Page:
Even though we will buy a live Beepol colony again this year, we will still also provide nest boxes for "wild" queens, should they choose them. Last year we tried very hard to get wild queens to nest by capturing them and adding them to the nestboxes. One stayed three nights, but none of them actually stayed to nest. We will try a similar strategy this year, though not as intensive. We have come up with a different system for keeping Queens in the box - rather than trap them in there (a strategy we eventually abandoned) we have got a "greenhouse cloche" (about 2 feet high) that we can put over the box. That way we can include plants/flowers next to the box and let the queen fly and explore within the cloche, whilst restricting her to a small area. We hope this will be less stressful for them and leave them more inclined to choose to nest in the box.
As ever, the nest boxes are equipped with internal CCTV cameras and also need new thermometers. I have also drilled a "feeding hole" into one of the boxes, so that we can add sugar/honey-water into a small holder on the inside wall of the box. This was something we wanted but didn't have last year when we kept some queens temporarily captive.
We have put a small amount of dry moss and brown hamster bedding in the boxes (a smaller amount than last year, based on our observations of the live colonies and the space they need). We know the bees manage very well with the hamster bedding.
One box will be sited south facing, the other east facing against our garage wall. We wil probably slightly bury the east-facing box and use my expanding foam "disguised" to make it look underground and just leave that box be, to see what happens and whether any bumbles choose it of their own accord. If any do choose it to nest, we will need to come up with a wax moth strategy!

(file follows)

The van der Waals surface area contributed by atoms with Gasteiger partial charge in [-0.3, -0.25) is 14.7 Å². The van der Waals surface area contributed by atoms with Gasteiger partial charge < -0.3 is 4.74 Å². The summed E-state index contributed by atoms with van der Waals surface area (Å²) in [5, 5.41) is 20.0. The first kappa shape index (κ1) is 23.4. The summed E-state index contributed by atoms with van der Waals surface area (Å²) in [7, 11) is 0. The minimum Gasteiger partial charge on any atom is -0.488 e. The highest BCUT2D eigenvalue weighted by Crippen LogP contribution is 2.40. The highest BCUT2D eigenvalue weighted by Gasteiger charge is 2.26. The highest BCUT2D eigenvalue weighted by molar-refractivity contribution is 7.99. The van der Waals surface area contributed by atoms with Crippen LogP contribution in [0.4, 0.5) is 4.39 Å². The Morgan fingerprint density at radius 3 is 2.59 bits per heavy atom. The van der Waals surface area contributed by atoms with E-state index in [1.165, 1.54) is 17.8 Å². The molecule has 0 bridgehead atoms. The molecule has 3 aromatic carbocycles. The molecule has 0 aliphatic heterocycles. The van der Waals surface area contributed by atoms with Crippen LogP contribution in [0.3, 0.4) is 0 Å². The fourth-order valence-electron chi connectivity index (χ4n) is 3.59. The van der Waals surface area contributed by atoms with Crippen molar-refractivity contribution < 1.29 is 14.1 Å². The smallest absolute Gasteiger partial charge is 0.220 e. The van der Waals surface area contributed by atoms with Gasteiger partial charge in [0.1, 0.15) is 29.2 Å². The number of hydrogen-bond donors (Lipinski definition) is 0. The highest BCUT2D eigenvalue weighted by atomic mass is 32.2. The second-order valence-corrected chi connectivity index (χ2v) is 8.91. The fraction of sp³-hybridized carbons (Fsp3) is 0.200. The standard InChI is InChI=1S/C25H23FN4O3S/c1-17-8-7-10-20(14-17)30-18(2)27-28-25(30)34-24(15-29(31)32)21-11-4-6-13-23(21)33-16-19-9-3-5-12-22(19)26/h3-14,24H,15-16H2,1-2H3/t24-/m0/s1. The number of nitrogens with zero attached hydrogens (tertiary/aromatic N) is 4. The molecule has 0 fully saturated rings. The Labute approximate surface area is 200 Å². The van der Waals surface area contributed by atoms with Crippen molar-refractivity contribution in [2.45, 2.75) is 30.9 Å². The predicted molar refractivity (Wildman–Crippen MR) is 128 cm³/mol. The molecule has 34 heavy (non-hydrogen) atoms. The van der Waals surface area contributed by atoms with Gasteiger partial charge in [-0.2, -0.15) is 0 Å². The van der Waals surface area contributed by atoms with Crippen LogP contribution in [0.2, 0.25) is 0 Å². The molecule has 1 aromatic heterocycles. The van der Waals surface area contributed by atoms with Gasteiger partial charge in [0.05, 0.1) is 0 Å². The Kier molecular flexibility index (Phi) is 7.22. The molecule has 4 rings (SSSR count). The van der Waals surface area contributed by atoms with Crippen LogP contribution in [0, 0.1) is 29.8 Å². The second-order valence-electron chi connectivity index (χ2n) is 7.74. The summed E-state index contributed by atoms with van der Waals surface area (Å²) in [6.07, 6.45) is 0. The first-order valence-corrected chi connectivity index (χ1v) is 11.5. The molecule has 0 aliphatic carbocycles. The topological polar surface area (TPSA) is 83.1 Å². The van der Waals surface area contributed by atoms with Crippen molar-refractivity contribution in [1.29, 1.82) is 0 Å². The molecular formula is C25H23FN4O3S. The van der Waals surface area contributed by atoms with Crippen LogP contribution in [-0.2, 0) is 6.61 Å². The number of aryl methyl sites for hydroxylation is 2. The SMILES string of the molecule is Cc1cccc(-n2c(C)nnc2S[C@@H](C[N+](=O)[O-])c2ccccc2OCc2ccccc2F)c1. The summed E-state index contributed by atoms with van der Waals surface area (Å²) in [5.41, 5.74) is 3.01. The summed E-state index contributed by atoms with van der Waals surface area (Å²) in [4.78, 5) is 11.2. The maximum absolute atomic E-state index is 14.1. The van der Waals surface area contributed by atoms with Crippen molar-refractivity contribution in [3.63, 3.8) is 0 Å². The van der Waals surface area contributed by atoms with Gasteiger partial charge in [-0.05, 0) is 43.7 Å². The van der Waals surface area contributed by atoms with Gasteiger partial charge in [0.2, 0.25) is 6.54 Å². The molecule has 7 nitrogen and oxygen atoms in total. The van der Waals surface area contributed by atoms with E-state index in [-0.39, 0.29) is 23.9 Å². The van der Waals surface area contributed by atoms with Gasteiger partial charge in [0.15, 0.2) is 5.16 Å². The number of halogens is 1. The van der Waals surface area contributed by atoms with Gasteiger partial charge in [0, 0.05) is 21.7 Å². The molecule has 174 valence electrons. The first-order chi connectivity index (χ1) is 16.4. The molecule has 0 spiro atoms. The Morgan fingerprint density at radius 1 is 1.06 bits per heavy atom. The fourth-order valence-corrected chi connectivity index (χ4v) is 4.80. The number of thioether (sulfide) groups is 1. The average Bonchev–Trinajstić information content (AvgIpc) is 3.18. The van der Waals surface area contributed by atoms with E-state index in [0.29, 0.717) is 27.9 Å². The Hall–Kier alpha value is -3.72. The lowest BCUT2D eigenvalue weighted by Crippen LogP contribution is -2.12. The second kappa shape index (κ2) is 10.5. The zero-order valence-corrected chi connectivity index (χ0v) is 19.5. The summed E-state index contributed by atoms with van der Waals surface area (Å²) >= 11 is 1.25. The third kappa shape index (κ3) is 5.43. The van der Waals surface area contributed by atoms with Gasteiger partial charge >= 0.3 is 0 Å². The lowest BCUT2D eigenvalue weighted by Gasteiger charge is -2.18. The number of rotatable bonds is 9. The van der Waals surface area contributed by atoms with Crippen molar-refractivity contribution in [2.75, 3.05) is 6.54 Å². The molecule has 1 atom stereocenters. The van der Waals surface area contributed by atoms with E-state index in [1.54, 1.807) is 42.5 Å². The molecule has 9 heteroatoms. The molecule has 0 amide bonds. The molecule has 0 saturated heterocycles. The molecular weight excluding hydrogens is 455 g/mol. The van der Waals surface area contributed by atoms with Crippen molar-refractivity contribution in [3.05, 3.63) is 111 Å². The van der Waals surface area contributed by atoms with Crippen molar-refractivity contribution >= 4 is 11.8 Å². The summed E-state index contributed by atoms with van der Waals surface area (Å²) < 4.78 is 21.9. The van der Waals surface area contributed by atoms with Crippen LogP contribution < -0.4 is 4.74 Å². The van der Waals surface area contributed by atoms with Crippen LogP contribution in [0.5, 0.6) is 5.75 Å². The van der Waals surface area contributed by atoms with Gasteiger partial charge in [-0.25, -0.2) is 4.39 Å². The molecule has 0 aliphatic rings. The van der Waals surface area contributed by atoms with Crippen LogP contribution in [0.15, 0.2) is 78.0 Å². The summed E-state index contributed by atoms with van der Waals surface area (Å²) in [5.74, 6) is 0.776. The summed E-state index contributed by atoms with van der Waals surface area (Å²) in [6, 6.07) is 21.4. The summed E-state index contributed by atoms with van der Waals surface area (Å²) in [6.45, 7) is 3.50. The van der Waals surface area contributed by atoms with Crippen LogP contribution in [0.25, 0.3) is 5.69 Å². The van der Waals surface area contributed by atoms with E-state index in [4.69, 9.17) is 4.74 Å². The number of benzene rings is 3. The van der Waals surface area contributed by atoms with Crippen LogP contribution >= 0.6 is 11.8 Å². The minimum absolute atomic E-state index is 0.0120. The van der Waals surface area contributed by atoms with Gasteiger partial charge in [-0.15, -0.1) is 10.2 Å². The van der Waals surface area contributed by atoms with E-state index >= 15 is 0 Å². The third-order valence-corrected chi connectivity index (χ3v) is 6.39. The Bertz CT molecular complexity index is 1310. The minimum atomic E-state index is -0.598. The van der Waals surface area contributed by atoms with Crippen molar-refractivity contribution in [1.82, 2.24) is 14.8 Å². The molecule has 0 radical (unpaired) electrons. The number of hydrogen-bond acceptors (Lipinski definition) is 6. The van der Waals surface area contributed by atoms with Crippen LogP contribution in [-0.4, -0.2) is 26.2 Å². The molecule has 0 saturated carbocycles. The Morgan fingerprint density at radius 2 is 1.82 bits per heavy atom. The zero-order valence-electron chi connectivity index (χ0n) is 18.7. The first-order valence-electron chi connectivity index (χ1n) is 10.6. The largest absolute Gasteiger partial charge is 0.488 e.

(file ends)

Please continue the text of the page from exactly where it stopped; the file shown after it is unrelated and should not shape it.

There is plenty to do on the tech front also. Really for the CCTV system I now need a 16 channel DVR, but for now I will stick with my Quad box and 4 channel DVR which together allow me to use 8 cameras. It's just about good enough to get started, but unfortunately limits my ability to use motion detection to 3 key cameras.
The other big consideration is whether to make the wiring more permanent and route the cables through the house wall, rather than via a window. I'm still debating whether to go ahead with this as the hole would have to be quite big.
The other addition to the camera arsenal is, of course, the new Canon 5D MkII. I've been testing that the last few days with a ring-flash for macro work and also my existing 80mm macro lens. The camera is already proving better because it can shoot longer bursts than my old camera and at significnantly higher resolution; although it would be nice to get a few more frames per second from it :-)
Anyway, we are making good progress in getting prepared, though time is of the essence as the Bumblebees are already coming out of hibernation and will be looking for nests soon!